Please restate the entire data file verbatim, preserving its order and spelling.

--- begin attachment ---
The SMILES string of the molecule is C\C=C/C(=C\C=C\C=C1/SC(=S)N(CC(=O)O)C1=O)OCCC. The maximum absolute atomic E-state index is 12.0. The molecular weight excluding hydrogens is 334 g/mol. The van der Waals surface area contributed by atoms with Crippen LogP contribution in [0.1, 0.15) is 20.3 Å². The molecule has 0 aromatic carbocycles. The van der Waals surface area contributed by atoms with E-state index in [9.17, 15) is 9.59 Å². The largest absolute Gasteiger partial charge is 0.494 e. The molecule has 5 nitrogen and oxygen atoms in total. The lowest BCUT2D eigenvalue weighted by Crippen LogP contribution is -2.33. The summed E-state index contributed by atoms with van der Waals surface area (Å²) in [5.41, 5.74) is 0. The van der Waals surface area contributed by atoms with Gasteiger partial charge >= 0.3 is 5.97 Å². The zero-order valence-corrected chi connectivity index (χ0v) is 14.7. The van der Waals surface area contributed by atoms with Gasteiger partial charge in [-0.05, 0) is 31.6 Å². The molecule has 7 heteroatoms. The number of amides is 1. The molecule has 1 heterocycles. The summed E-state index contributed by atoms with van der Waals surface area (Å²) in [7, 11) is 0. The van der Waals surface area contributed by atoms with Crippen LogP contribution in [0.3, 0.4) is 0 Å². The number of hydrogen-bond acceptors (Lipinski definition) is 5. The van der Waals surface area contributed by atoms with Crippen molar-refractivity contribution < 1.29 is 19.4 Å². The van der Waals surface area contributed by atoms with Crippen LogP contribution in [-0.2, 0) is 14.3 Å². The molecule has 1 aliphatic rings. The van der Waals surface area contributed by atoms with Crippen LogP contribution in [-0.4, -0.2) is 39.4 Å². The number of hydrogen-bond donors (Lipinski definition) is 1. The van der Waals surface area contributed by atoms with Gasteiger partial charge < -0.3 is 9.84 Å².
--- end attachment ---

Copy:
The SMILES string of the molecule is C\C=C/C(=C\C=C\C=C1/SC(=S)N(CC(=O)O)C1=O)OCCC. The maximum absolute atomic E-state index is 12.0. The molecular weight excluding hydrogens is 334 g/mol. The van der Waals surface area contributed by atoms with Crippen LogP contribution in [0.1, 0.15) is 20.3 Å². The molecule has 0 aromatic carbocycles. The van der Waals surface area contributed by atoms with E-state index in [9.17, 15) is 9.59 Å². The largest absolute Gasteiger partial charge is 0.494 e. The molecule has 5 nitrogen and oxygen atoms in total. The lowest BCUT2D eigenvalue weighted by Crippen LogP contribution is -2.33. The summed E-state index contributed by atoms with van der Waals surface area (Å²) in [5.41, 5.74) is 0. The van der Waals surface area contributed by atoms with Gasteiger partial charge >= 0.3 is 5.97 Å². The zero-order valence-corrected chi connectivity index (χ0v) is 14.7. The van der Waals surface area contributed by atoms with Gasteiger partial charge in [-0.05, 0) is 31.6 Å². The molecule has 7 heteroatoms. The number of amides is 1. The molecule has 1 heterocycles. The summed E-state index contributed by atoms with van der Waals surface area (Å²) in [7, 11) is 0. The van der Waals surface area contributed by atoms with Crippen LogP contribution in [0.3, 0.4) is 0 Å². The number of hydrogen-bond acceptors (Lipinski definition) is 5. The van der Waals surface area contributed by atoms with Crippen molar-refractivity contribution < 1.29 is 19.4 Å². The van der Waals surface area contributed by atoms with Crippen LogP contribution in [-0.2, 0) is 14.3 Å². The molecule has 1 aliphatic rings. The van der Waals surface area contributed by atoms with Crippen LogP contribution in [-0.4, -0.2) is 39.4 Å². The number of hydrogen-bond donors (Lipinski definition) is 1. The van der Waals surface area contributed by atoms with Gasteiger partial charge < -0.3 is 9.84 Å².